It sometimes takes a personality outside of politics but with an informed and insightful view to raise an important issue so people sit up and take note. Pete Irvine is one such person. The man who put Edinburgh’s Hogmanay on the World events map and author of the respected guide book ‘Scotland the Best’, has said out loud what many people have been thinking: Edinburgh is suffering from “over-tourism”.
Had it been a local councillor, even the Council leader Adam McVey, I doubt there would have been such a stir. Fortunately, Irvine is not a politician but has traipsed round Scotland and can attest to how busy the country is becoming, be it camper vans making roads impassable or tourist hordes making our narrow streets almost permanently overcrowded.
Edinburgh has a particular problem. The airport is already seeing adjacent hotels springing up and desperately needs a new link road to take the traffic that goes between it and the city – or routes through the capital.
Waverley Station’s passenger footfall has doubled to 24 million over the last ten years and is expected to double again to 49m before 2050.
It’s not just traffic but human congestion that is creating problems. Tourism doesn’t just bring visitors, it requires workers to meet their needs. It is the combination of being an attractive destination and the employment this generates that creates so much movement of people.
As visitors and commuters arrive in ever-greater numbers a tram extension to Newhaven is not going to be much help; the situation requires creative and strategic decisions that help spread the growth, and people, around the city. How does Edinburgh achieve that when the last few decades have been defined by political stalemate over any big choices?
Last year I took the unusual step of having a holiday with visiting friends in Edinburgh, even though it is my own city. The experience convinced me that Edinburgh has changed significantly in what it now has to offer – and is now struggling to cope. Forty years ago there really were only two or three decent restaurants. Now we are spoiled for choice and second only to London in the UK for quality and range. But the poor state of the city’s built environment saddened me. The cracked pavements and kerbsides with litter and weeds made once-tidy streets look shabby. The potholes and poorly kept roads made going anywhere bumpy and uncomfortable (I don’t mean the cobbles).
With the city council’s public finances under constant pressure over the last decade – and further Scottish government cuts to come – it is difficult to see how the physical state can improve. The hoped-for income from a “Tourist Tax” will not now arrive until after 2021. Resolving Edinburgh’s problems needs more than pubic funding – it requires some strong and imaginative leadership.
Is it not time to learn from other British and European cities that benefit from having a mayor? Could a directly elected Lord Provost with the executive powers to manage Edinburgh’s transport and infrastructure, provide the capital with the necessary authority to bring change it has found difficult in the past?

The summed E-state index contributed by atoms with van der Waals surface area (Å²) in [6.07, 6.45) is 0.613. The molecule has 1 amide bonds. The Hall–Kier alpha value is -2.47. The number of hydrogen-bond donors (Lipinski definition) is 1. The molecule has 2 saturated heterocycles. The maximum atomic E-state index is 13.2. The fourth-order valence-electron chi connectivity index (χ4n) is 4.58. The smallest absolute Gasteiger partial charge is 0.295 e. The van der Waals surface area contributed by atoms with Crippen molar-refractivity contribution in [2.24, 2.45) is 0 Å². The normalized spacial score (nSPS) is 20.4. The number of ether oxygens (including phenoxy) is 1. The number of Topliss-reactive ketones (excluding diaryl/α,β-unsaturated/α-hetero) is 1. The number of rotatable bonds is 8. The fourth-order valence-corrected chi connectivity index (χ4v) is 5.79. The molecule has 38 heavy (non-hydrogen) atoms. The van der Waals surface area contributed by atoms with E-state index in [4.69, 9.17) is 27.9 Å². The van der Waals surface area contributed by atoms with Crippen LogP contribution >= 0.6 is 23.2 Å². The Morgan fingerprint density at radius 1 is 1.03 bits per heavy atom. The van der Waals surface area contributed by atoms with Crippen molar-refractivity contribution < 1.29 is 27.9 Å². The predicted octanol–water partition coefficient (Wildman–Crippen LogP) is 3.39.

A model like that of the London Mayor and the Greater London Authority could be developed for Edinburgh’s own circumstances. Having a directly elected Lord Provost for no more than two fixed terms is much more likely to attract people with the professionalism and calibre of expertise from business than expecting them to be a councillor for years first, loaded with all the political baggage and very wide responsibilities.
We need governance fit for Scotland’s capital city in modern times, not the sleepy 1950s. In days of empire we used to travel to the world, now the world comes to us.
Costs should not be an additional burden. I am not proposing an additional tier of government but a separation of powers, with fewer councillors focussing on other services such as education and social services. Look at the growth patterns of cities and you will always find that improved transport methods are at the heart of progress.
Making transport and infrastructure the key role of a directly elected Lord Provost will empower the electorate and give the city a leader with a mandate. Are new relief roads required so we can take more traffic out of the centre? Do we need more development away from the Old and New towns to reduce the number of commuters? Could the south suburban railway provide relief to the city centre by making the periphery more attractive? Do we need new transport hubs to take the strain away from Waverley and St Andrew Square where trains buses and trams all meet?
There are councillors who tell me there are some things that could be done differently but partisan politics gets in the way. A directly elected Provost need not wear a party label, independent mayors have been elected across Britain, and re-elected for their success. Unionist or nationalist, capitalist or socialist – does it really make a difference to how easy it is to get around the city and how well it’s looked after?
Pete Irvine has done Edinburgh a favour by raising the issue of “over-tourism” – if it is not addressed soon enough then our capital may end up becoming a victim of its own success. I fear overcoming the petty politics and showing leadership that can unify the city is too big a challenge for the council, we must change our institutions of governance if Edinburgh is to avoid growing pains. A directly elected Lord Provost cold meet that challenge.